Could Microwaves Launch Future Space Shuttles into Space?

Read on ecnmag.com.

The same electromagnetic radiation used to heat up your leftovers for lunch could propel a shuttle into space.

Escape Dynamics, a Colorado-based aerospace technology company, says they’ve successfully tested a spacecraft engine that, rather than being loaded with expensive fuel, would launch into the stratosphere on a wave of microwave energy.

Here’s the concept: The microwaves heat the craft, which heats the hydrogen, which reaches an explosive point where it can fire out the back of the ship and thrust the craft into the air until it reaches its destination.

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This energy comes from the electric grid, which is converted into microwaves using a system of beam shaping mirrors. The plane carries a much lighter fuel tank filled with hydrogen, which is heated up by microwaves sent from Earth to the spacecraft’s external microwave-absorbing heat exchanger, capable of capturing more than 90% of incoming energy. The hydrogen heats up in the tank and eventually bursts out of a nozzle system in the shuttle to create thrust.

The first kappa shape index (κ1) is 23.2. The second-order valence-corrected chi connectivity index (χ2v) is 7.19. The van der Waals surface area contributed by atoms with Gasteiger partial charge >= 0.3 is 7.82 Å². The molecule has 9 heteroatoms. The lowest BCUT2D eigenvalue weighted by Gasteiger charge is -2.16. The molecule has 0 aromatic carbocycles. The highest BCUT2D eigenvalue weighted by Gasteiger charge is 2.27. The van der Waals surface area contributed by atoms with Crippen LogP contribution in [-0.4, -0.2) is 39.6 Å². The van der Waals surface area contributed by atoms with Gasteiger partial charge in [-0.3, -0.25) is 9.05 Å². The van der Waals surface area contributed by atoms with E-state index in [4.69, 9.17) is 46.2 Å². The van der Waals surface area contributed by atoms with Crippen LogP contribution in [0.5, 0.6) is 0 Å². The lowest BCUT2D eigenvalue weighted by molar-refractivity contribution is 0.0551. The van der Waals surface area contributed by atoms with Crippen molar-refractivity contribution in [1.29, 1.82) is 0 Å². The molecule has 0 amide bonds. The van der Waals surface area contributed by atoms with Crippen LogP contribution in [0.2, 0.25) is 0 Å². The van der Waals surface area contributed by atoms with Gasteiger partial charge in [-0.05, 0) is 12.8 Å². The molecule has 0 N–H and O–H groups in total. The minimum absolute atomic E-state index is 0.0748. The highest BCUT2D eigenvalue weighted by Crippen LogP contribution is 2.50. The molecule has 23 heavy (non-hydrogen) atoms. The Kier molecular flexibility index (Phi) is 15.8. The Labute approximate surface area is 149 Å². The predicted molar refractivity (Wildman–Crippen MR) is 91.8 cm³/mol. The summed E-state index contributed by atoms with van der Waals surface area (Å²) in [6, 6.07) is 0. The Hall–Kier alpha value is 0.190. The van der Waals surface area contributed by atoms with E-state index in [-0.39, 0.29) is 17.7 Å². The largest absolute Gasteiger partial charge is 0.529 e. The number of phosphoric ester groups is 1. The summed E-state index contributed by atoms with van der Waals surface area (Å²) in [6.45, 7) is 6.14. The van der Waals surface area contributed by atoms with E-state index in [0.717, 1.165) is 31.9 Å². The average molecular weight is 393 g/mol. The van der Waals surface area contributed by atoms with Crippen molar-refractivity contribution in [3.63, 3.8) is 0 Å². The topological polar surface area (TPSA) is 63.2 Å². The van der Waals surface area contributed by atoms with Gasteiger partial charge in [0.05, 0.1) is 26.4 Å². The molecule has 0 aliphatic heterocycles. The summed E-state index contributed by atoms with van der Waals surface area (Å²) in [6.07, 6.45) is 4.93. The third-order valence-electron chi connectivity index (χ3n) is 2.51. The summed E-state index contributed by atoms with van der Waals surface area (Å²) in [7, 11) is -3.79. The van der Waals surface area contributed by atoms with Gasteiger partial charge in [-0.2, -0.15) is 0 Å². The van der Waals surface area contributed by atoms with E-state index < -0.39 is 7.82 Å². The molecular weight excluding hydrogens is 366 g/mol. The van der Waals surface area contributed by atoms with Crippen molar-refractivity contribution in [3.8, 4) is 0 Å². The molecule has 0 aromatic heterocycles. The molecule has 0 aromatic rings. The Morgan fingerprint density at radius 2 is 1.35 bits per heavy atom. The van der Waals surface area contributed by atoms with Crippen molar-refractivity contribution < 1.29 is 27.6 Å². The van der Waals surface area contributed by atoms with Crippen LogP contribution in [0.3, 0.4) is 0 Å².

If this system actually worked, it would be revolutionary for all things space.

Currently, our conventional rockets are packed with a ridiculous amount of combustible fuel to propel shuttles into space. This fuel is heavy and makes up a bulk of the rocket’s initial mass, which also makes it super expensive to launch satellites into space. Plus, there’s always a risk when you strap a human into a rocket that relies on powerful chemical combustion.

An electromagnetic radiation system would shed the weight and safety risks associated with explosive rocket fuel and could drastically reduce costs to send satellites and humans into space.

Obviously we won’t be sending microwave-powered space-planes to run missions to the International Space Station just yet. Engineers need to make sure it’s possible to build a microwave antenna array powerful enough to push the craft into space. They’d also need to ensure the microwaves stay on target and see if it’s even safe to fire microwaves into space.

Still, it’s an exciting idea, and if it all comes together, the system could transform the way we send people and cargo into space.

How long do you think it will be until we make the switch from rocket fuel to microwaves?

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